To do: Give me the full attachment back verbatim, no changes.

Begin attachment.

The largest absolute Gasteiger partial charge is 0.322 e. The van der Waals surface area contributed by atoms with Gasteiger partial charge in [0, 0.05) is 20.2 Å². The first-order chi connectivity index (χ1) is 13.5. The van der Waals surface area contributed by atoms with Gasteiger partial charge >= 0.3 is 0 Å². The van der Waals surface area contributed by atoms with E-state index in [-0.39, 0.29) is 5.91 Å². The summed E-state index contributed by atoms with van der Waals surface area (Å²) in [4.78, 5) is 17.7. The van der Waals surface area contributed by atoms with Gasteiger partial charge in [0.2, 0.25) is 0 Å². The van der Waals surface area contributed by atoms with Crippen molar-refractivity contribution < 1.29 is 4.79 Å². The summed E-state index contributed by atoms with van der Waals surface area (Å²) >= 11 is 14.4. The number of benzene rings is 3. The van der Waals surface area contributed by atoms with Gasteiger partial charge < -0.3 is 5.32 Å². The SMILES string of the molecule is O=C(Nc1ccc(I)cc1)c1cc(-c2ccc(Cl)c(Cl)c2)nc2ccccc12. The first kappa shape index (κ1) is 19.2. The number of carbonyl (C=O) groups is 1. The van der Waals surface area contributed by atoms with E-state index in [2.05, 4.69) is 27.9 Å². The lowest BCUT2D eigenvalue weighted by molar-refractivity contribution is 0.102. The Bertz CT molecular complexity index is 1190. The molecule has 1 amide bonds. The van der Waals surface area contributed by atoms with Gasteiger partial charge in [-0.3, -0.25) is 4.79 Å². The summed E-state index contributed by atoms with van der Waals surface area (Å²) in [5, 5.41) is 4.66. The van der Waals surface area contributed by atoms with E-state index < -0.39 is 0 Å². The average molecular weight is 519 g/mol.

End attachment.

The largest absolute Gasteiger partial charge is 0.322 e. The van der Waals surface area contributed by atoms with Gasteiger partial charge in [0, 0.05) is 20.2 Å². The first-order chi connectivity index (χ1) is 13.5. The van der Waals surface area contributed by atoms with Gasteiger partial charge >= 0.3 is 0 Å². The van der Waals surface area contributed by atoms with E-state index in [-0.39, 0.29) is 5.91 Å². The summed E-state index contributed by atoms with van der Waals surface area (Å²) in [4.78, 5) is 17.7. The van der Waals surface area contributed by atoms with Gasteiger partial charge in [0.2, 0.25) is 0 Å². The van der Waals surface area contributed by atoms with Crippen molar-refractivity contribution < 1.29 is 4.79 Å². The summed E-state index contributed by atoms with van der Waals surface area (Å²) >= 11 is 14.4. The number of benzene rings is 3. The van der Waals surface area contributed by atoms with Gasteiger partial charge < -0.3 is 5.32 Å². The SMILES string of the molecule is O=C(Nc1ccc(I)cc1)c1cc(-c2ccc(Cl)c(Cl)c2)nc2ccccc12. The first kappa shape index (κ1) is 19.2. The number of carbonyl (C=O) groups is 1. The van der Waals surface area contributed by atoms with E-state index in [2.05, 4.69) is 27.9 Å². The lowest BCUT2D eigenvalue weighted by molar-refractivity contribution is 0.102. The Bertz CT molecular complexity index is 1190. The molecule has 1 amide bonds. The van der Waals surface area contributed by atoms with Gasteiger partial charge in [-0.3, -0.25) is 4.79 Å². The summed E-state index contributed by atoms with van der Waals surface area (Å²) in [5, 5.41) is 4.66. The van der Waals surface area contributed by atoms with E-state index < -0.39 is 0 Å². The average molecular weight is 519 g/mol.